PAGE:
Chicago journal of international law, Vol. 14, no. 2, winter 2014, p. 524-558
Patrick J. Keenan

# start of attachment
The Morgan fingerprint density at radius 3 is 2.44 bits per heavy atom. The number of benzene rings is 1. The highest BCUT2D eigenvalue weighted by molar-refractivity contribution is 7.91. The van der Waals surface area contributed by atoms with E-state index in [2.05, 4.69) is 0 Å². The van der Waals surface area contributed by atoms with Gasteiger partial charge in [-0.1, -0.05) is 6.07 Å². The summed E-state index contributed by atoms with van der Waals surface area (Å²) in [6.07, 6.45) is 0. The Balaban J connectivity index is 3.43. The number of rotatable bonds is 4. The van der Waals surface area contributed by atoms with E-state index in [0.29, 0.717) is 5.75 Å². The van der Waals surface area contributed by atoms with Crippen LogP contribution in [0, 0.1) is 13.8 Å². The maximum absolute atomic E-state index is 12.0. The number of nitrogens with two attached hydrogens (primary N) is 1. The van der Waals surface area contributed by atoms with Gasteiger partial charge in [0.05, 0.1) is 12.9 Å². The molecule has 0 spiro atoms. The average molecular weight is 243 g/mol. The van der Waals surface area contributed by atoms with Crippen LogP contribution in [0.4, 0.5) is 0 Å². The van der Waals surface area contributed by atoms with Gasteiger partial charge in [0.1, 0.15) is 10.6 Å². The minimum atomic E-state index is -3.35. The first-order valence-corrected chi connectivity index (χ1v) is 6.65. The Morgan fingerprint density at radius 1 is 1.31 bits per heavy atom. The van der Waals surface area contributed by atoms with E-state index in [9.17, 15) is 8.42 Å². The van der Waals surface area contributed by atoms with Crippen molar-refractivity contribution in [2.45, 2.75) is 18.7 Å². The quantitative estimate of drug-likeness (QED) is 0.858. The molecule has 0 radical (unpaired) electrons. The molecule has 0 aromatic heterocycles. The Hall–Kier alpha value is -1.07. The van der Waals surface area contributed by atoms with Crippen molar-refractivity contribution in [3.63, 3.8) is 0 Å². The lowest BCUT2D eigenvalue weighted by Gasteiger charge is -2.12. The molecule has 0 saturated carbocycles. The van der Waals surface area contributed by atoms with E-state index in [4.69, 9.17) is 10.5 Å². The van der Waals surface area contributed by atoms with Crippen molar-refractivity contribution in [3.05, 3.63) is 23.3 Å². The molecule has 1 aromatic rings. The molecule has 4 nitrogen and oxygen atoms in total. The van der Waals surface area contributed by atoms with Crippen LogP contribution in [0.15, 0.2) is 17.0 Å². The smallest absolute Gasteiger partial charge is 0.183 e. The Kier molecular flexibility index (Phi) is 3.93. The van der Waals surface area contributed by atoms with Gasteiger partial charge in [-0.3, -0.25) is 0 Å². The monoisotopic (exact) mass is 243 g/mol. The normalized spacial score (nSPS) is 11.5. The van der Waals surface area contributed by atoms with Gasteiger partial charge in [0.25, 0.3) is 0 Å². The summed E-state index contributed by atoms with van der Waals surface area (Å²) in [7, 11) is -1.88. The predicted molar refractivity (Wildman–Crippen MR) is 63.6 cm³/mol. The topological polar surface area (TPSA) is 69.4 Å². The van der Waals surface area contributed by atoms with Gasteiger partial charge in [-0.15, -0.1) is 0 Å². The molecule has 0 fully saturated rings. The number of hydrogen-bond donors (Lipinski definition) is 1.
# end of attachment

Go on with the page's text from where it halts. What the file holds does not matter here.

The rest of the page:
The illicit exploitation of natural resources — often called conflict minerals — has been associated with some of the worst violence in the past half-century, especially in the Democratic Republic of Congo. Prosecutors and scholars have struggled to develop legal tools to adequately hold accountable those who have been responsible for the exploitation of civilians and resources in conflict. The most common legal tool, the crime of pillage, has been inadequate because it has been applied only to discrete, relatively small episodes of theft. As important as it has been, the episodic theory is of limited utility when applied to what have been called resource wars in which combatants struggled for control over access to exploitable resources. In these conflicts, there was substantial evidence that a principal reason for the conflict and an important source of revenue to fund the various fighting forces was resource revenue. In response, scholars and advocates have attempted to develop a corporate theory of the crime of pillage. The corporate theory calls for the prosecution of individuals or entities who purchase or use resources derived from conflict areas or that are extracted under the direction of those involved in the war. The problem with the two dominant theories of pillage is that the episodic theory of prosecution fits squarely into existing law but is too narrow to address the kinds of harms that occur in modern resource wars, and the corporate theory of prosecution fits the facts but is too broad to fit comfortably into existing law. What has been missing is a theory that fits the facts more closely while at the same time fitting more easily into existing law. This Article supplies such a theory, one that is consistent with the law underpinning the traditional episodic theory while accomplishing some of the goals of the corporate theory. Under the systematic approach, individuals could face prosecution for their participation in large-scale pillage operations, such as controlling a mine whose proceeds were used to fund the fighting. Using the International Criminal Court’s ongoing prosecution of Bosco Ntaganda, a notorious Congolese warlord, as a case study, this Article shows that the systematic theory of pillage would allow for prosecution when individuals created a process or system by which to engage in exploit resources they did not own — a form of theft — when that exploitation was sufficiently connected to the overall conflict.